Proteggi gli Oceani
Cambiamenti climatici, pesca eccessiva, estrazioni minerarie, trivellazioni, plastica: i nostri oceani subiscono di tutto per colpa dell’avidità umana. Spesso sono proprio le zone d’Alto Mare,…Partecipa
Four dead sperm whales off the coast of Sicily are being documented by Greenpeace Italy and researchers. Three of the whales were recently found stranded on North coast of the island. The fourth – sighted two days ago off the Favignana island – appears to be still in the water.
Greenpeace Italy is today sharing images collected by researchers of the Department of Comparative Biomedicine and Food (BCA) of the University of Padova during their necropsy of the last two sperm whales stranded in Sicily:
- Near Palermo, in one of the two whales examined yesterday, pieces of clothe hangers and a piece of hard plastic was found.
- In another whale examined yesterday, near Milazzo, nothing was found.
- Plastic has been found in a sperm whale stranded last Friday, near Cefalù.
- The three stranded whales were young and without evident signs of any interaction with nets or boats. 
“It still needs to be established what are the causes of the death of the animals and only detailed necropsy investigations following international protocols will clear that up. At the moment we are analyzing samples taken from carcasses to verify the possible presence of infections or particular pollutants,” said Sandro Mazzariol, Professor of Veterinary Pathological Anatomy of the Department of Comparative Biomedicine and Food (BCA) of the University of Padova and coordinator of the Cetaceans’ strandings Emergency Response Team. “It is, however, worrying to have found, at a first macroscopic analysis, the plastic in the stomach of two of the three animals stranded. This confirms that this pollution is abundant at the bottom of the sea and mostly affects young animals”.
On May 15th, another four sperm whales have died along the Algerian coast as a result of fishing nets. In one week, eight sperm whales in the Mediterranean Sea have died.
According to a preliminary report, published only a few days ago, on the stranding of cetaceans in Italy carried out by the same researchers from the University of Padova, the pollution from plastic seems to affect mostly young cetaceans and those who dive deep, like sperm whales. In 33 percent of the sperm whales stranded in the last 10 years in Italy, plastic was found in the whales’ stomach.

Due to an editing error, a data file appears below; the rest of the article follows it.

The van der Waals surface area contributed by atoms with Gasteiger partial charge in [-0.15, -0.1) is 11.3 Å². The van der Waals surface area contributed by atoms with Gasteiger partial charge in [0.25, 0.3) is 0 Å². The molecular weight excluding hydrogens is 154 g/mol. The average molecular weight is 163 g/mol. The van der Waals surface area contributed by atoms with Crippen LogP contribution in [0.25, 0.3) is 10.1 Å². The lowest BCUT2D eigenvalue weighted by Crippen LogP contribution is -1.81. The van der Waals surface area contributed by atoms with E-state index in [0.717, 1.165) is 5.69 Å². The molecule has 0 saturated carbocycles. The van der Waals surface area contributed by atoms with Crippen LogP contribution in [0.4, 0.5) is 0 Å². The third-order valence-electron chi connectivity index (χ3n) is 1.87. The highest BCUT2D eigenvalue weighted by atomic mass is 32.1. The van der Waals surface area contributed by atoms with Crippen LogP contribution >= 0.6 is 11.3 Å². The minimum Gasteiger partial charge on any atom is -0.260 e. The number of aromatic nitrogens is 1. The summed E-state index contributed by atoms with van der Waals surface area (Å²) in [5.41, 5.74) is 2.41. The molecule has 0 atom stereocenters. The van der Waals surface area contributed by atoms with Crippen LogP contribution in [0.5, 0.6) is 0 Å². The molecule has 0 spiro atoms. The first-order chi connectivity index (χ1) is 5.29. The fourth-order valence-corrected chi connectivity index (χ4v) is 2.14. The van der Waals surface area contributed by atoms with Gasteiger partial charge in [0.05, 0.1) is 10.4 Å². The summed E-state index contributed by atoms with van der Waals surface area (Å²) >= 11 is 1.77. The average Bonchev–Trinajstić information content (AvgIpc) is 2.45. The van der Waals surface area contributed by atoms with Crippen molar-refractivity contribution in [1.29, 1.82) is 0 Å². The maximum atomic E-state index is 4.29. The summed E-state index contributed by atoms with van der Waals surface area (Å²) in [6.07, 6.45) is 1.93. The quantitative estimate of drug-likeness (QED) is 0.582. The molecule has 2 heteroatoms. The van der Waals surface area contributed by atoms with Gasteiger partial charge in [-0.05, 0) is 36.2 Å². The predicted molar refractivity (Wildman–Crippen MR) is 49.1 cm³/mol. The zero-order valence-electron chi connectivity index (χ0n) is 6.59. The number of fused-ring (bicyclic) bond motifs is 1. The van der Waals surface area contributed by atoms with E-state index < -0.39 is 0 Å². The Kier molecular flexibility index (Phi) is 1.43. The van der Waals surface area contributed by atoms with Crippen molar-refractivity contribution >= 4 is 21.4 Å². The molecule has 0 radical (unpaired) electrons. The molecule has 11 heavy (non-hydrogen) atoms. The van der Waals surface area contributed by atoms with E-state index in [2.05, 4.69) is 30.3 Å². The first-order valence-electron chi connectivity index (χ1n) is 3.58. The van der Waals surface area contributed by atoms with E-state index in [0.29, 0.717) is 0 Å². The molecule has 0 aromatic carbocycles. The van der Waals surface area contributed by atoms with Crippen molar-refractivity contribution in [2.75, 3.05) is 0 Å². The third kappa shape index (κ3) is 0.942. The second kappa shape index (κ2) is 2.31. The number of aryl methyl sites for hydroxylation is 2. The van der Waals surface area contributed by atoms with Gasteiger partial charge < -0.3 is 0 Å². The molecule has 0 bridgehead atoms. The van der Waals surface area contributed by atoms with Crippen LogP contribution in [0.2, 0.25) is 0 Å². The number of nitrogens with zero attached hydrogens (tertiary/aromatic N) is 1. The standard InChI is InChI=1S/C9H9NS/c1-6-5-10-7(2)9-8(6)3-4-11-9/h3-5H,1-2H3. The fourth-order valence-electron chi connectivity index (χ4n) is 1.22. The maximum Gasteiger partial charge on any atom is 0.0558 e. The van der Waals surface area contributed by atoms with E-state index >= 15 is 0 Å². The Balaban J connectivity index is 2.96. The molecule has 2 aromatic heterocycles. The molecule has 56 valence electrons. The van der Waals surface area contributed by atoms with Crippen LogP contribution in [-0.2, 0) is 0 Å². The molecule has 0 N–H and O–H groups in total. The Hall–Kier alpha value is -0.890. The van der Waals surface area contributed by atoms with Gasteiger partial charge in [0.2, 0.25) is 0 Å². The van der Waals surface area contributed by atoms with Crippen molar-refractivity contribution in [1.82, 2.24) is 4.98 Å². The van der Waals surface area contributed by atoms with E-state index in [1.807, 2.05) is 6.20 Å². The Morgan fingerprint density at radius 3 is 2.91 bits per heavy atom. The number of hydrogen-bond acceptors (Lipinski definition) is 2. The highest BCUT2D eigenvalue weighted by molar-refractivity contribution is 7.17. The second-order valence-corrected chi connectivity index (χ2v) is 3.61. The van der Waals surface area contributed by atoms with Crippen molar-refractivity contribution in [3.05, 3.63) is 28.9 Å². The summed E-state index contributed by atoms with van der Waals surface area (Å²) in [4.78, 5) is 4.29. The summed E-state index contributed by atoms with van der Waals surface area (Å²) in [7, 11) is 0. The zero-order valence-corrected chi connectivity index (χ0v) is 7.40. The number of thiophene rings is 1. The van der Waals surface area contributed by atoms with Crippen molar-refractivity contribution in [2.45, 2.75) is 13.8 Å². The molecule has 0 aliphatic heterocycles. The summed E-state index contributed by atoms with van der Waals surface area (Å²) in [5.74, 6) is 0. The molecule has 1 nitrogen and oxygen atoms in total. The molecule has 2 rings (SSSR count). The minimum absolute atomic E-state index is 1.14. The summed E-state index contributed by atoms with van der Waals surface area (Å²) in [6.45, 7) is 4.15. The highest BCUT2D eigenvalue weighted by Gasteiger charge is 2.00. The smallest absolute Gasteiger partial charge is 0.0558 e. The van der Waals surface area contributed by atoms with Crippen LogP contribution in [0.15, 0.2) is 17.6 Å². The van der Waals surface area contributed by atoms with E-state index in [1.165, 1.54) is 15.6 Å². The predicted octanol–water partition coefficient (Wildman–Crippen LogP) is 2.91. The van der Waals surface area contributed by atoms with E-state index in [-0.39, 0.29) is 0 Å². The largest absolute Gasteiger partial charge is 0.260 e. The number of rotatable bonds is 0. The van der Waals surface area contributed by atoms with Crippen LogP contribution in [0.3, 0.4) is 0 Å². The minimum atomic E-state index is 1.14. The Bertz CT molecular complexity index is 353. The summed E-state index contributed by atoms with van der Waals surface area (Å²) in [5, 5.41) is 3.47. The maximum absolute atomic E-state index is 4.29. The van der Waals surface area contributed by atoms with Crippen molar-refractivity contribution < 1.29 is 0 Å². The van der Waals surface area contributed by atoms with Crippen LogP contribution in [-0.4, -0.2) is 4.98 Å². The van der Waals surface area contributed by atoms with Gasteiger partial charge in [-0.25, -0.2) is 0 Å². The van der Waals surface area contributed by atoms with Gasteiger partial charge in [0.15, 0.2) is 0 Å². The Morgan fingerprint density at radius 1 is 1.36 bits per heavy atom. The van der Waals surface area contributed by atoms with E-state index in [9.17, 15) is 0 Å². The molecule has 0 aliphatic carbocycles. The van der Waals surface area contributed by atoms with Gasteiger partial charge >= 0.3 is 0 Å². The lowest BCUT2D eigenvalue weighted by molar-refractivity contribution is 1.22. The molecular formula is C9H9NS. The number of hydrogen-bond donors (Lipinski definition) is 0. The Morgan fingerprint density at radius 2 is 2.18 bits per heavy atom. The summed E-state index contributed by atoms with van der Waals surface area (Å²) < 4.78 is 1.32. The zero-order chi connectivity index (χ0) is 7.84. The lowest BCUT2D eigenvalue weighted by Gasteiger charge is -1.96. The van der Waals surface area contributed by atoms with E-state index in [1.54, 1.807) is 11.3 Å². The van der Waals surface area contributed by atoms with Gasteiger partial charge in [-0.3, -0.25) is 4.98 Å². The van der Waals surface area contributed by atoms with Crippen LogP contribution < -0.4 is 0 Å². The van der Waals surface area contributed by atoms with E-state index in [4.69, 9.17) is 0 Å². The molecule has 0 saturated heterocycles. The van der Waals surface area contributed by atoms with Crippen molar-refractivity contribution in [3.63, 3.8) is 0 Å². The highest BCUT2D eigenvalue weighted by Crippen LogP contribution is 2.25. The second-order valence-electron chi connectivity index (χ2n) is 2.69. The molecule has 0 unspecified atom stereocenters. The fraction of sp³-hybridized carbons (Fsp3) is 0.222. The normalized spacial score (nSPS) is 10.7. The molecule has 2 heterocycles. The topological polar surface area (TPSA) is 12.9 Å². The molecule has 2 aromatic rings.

“If you understand that sperm whales are in danger of extinction, you understand that the recent strandings are a very serious loss for our seas,” said Giorgia Monti, an Ocean Campaigner at Greenpeace Italy. “We do not yet know the causes, but their death should sound an alarm that the degradation of our seas is reaching the point of no return, so we must intervene immediately to protect the most vulnerable species”.
Recently, Greenpeace Italy, together with The Blue Dream Project, is engaged in a research expedition, monitoring and documenting the state of our seas, during which they will focus on the amount of microplastics present in the Central Tyrrhenian Sea.
Photos can be found here.
In the Mediterranean, it is estimated that there are less than 2500 mature sperm whales left, a similar species to those found in the Atlantic Ocean. Sperm whales have long gestation periods – between 14 and 15 months – and reach sexual maturity between 7 and 13 years in the case of females, and between 18 and 21 years in the case of males, the loss of such young specimens, which have not yet had the opportunity to reproduce, is a massive loss for the conservation of this species.
 According to the analysis of the researchers involved in the necropsy – CERT, a team of experts from the Department of Comparative Biomedicine and Food (BCA) Department of the University of Padova, the National Reference Centre for Marine Mammal Diagnostics (CreDIMa), the Experimental Zooprophylactic Institute of Palermo and the University of Messina.